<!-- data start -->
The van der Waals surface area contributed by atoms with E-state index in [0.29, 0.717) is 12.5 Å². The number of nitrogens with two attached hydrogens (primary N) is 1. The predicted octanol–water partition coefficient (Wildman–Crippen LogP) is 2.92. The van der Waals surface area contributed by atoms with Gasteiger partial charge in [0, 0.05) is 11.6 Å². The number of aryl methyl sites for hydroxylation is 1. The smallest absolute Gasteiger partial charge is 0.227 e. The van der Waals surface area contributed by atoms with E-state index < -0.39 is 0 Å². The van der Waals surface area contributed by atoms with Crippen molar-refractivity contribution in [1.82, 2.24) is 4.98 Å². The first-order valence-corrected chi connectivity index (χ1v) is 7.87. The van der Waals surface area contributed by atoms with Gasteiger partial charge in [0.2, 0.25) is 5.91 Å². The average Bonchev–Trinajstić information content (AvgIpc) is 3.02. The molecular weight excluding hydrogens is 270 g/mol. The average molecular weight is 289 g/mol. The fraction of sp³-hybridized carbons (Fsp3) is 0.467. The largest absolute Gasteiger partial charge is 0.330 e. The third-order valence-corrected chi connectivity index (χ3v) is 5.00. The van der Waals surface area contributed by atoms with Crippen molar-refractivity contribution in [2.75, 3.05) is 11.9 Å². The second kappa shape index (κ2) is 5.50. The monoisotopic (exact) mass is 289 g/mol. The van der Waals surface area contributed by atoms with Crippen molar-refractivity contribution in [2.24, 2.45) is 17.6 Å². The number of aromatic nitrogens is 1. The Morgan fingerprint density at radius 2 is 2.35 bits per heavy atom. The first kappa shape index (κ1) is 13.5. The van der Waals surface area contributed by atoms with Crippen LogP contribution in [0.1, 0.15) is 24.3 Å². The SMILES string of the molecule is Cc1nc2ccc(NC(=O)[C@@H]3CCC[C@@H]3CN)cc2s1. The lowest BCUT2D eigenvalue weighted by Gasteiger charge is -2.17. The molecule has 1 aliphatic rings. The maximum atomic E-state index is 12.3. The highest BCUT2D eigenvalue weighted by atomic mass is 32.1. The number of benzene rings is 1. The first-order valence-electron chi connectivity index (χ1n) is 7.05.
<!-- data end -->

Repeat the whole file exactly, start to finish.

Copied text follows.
The van der Waals surface area contributed by atoms with E-state index in [0.29, 0.717) is 12.5 Å². The number of nitrogens with two attached hydrogens (primary N) is 1. The predicted octanol–water partition coefficient (Wildman–Crippen LogP) is 2.92. The van der Waals surface area contributed by atoms with Gasteiger partial charge in [0, 0.05) is 11.6 Å². The number of aryl methyl sites for hydroxylation is 1. The smallest absolute Gasteiger partial charge is 0.227 e. The van der Waals surface area contributed by atoms with E-state index < -0.39 is 0 Å². The van der Waals surface area contributed by atoms with Crippen molar-refractivity contribution in [1.82, 2.24) is 4.98 Å². The first-order valence-corrected chi connectivity index (χ1v) is 7.87. The van der Waals surface area contributed by atoms with Gasteiger partial charge in [0.2, 0.25) is 5.91 Å². The average Bonchev–Trinajstić information content (AvgIpc) is 3.02. The molecular weight excluding hydrogens is 270 g/mol. The average molecular weight is 289 g/mol. The fraction of sp³-hybridized carbons (Fsp3) is 0.467. The largest absolute Gasteiger partial charge is 0.330 e. The third-order valence-corrected chi connectivity index (χ3v) is 5.00. The van der Waals surface area contributed by atoms with Crippen molar-refractivity contribution in [2.75, 3.05) is 11.9 Å². The second kappa shape index (κ2) is 5.50. The monoisotopic (exact) mass is 289 g/mol. The van der Waals surface area contributed by atoms with Crippen molar-refractivity contribution in [2.24, 2.45) is 17.6 Å². The number of aromatic nitrogens is 1. The Morgan fingerprint density at radius 2 is 2.35 bits per heavy atom. The first kappa shape index (κ1) is 13.5. The van der Waals surface area contributed by atoms with Crippen LogP contribution in [0.1, 0.15) is 24.3 Å². The SMILES string of the molecule is Cc1nc2ccc(NC(=O)[C@@H]3CCC[C@@H]3CN)cc2s1. The lowest BCUT2D eigenvalue weighted by Gasteiger charge is -2.17. The molecule has 1 aliphatic rings. The maximum atomic E-state index is 12.3. The highest BCUT2D eigenvalue weighted by atomic mass is 32.1. The number of benzene rings is 1. The first-order valence-electron chi connectivity index (χ1n) is 7.05.